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Suggestions for Honoring God’s Creation

As he rode along, the crowds spread out their garments on the road ahead of him. When he reached the
place where the road started down the Mount of Olives, all of his followers began to shout and sing as they
walked along, praising God for all the wonderful miracles they had seen.
LUKE 19:36-37, NLT

• Use your bike for short trips.

• Be safe. If you have never seen a cyclist on your normal
route to work, look for a bike route with bike lanes and wide

• Use a map. Check to see if your city or local bike club offers
maps of safe biking routes in your area.

• Get a second opinion. After choosing a potential route, ask

other cyclists if they consider your route safe.

• Take action. Visit the League of American Bicyclists’ Web site

at to find out how to bring better
bicycling to your community.

• Use public transportation. The average annual cost of

driving a single-occupant car is between $4,826 and $9,685.
Compare that to the average cost of a year´s worth of public
transportation: $200 to $2,000.

• The manufacture and use of automobiles makes up 20 to 25 percent of carbon dioxide emissions.
• Automobile traffic contributes significantly to noise pollution.
• Increased road building negatively affects wildlife by breaking up their habitats and altering surface runoff. New
roads built through sensitive habitats can damage ecosystems.

• The materials required for roads come from large-scale rock quarrying and gravel extraction, which can harm
sensitive ecological areas.

• Road construction also alters the water table, increases surface runoff, and raises the risk of flooding.
• Combine trips. Think you’re not driving a gas guzzler? The average U.S. family car travels about 15,000 miles
each year. This adds up to 5.8 tons of greenhouse gas pollution and $2,222 in gasoline. If you have two family
cars, that’s $4,444 in gasoline alone.

• Check out long-distance bus routes. Buses are often the least expensive and most energy-efficient form of
transportation. A motor coach bus gets an average of 184.4 passenger miles per gallon—compared to 101.1
mpg for a van pool, 85.8 for a commuter rail, and 27.7 for the average car. Pack a lunch, enjoy the scenery,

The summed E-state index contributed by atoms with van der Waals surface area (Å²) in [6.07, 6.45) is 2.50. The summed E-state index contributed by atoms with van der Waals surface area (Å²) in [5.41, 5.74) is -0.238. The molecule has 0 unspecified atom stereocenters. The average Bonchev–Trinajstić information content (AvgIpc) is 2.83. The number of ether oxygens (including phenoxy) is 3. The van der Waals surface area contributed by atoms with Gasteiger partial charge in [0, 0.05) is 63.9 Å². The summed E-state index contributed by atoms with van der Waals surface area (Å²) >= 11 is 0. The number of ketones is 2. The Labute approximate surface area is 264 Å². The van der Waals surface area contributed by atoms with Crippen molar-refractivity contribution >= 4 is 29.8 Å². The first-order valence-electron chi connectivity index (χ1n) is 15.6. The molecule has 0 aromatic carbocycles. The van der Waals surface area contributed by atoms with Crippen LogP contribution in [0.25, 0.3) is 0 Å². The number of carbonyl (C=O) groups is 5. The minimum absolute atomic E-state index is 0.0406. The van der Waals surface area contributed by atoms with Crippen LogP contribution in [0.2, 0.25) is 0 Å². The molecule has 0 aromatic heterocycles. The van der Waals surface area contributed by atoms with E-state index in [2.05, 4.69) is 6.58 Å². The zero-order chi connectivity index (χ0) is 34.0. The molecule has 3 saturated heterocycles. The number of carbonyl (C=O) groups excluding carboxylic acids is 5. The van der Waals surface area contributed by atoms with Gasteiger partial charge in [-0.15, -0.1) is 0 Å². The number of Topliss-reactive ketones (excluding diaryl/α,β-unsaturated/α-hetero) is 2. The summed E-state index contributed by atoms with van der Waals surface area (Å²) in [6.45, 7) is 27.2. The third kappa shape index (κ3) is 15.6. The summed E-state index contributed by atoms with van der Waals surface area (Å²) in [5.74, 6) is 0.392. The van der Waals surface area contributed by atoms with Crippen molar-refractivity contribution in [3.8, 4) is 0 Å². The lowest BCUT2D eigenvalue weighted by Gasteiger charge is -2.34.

and let someone else drive.

• Consider a hybrid for your next car purchase. Check out the savings you can reap in fuel costs: A
conventional car will cost you about $43 in fuel per week, or $11,180 over five years’ time. A hybrid is less than
half that: $22 per week, or $5,720 over five years.

• Look for the silver lining! Nine great things about the high cost of gas:
• Less traffic—People start combining trips and using public transportation when driving to the mall
costs $15 or more!


• More demand for public transportation—Increased demand will result in better service and more
convenient public transportation.

• Four-day workweeks and telecommuting—More employers see the wisdom of flexible schedules and
allowing employees to work from home.

• More frugality—With gasoline taking a bigger bite out of our budgets, people are turning to old-
fashioned frugality. The result? Fewer impulsive purchases, less eating out, and more time for family,
neighbors, and God.

• Cheaper insurance—Insurance premiums are determined, in part, by how much people drive. If you
telecommute or work a shorter workweek, call your car insurance provider. It could save you 10 to
15 percent on your insurance bill.

• Fewer traffic deaths—Most people know that driving slower consumes less gasoline. Statistically,
driving slower also results in fewer traffic deaths and less accidents—another way to love our

• Less air pollution–related deaths—Driving slower, and less driving in general, results in less air
pollution. J. Paul Leigh, a health economics professor at the University of California in Davis, estimates
that at least two thousand lives per year have been saved due to reduced air pollution since gas prices
went up.

• Less suburban sprawl—Cities are being revitalized as 30-plus-mile commutes become impractical.
Living closer to work means less stress and more time with family.

• Less obesity—The less people drive, the more they will walk or ride their bikes, which results in better
overall health. The last time I was in New York City, I was struck by how few people are overweight.
One of the biggest reasons is that people walk—a lot! Instead of the rubber hitting the road, let your
sneakers hit the sidewalk.

• Ask your local car-wash manager if they recycle the water; if they do, it’s more efficient to use a commercial
car wash—provided you don’t make a special trip to get there. If you wash your car at home:

• Park the car on your lawn instead of the driveway. It will act as a natural filter for the soap, dirt, and oil that
would otherwise flow into storm drains, eventually causing damage to rivers, streams, and other wetlands.

• Use less water. Buy a nozzle for your hose that controls the water flow or use a bucket.
• Use a biodegradable soap like Simple Green Car Wash or Gliptone Wash ’n Glow. Or make your own eco-
friendly car wash by using a few squirts of biodegradable liquid dishwashing detergent or laundry detergent
mixed with a bucket of water.

Blessed Earth is an educational nonprofit that inspires and equips faith communities to become better
stewards of the earth. rough outreach to churches, campuses and media we build bridges that promote
measurable environmental change and meaningful spiritual growth.

PO Box 227, Wilmore, KY 40390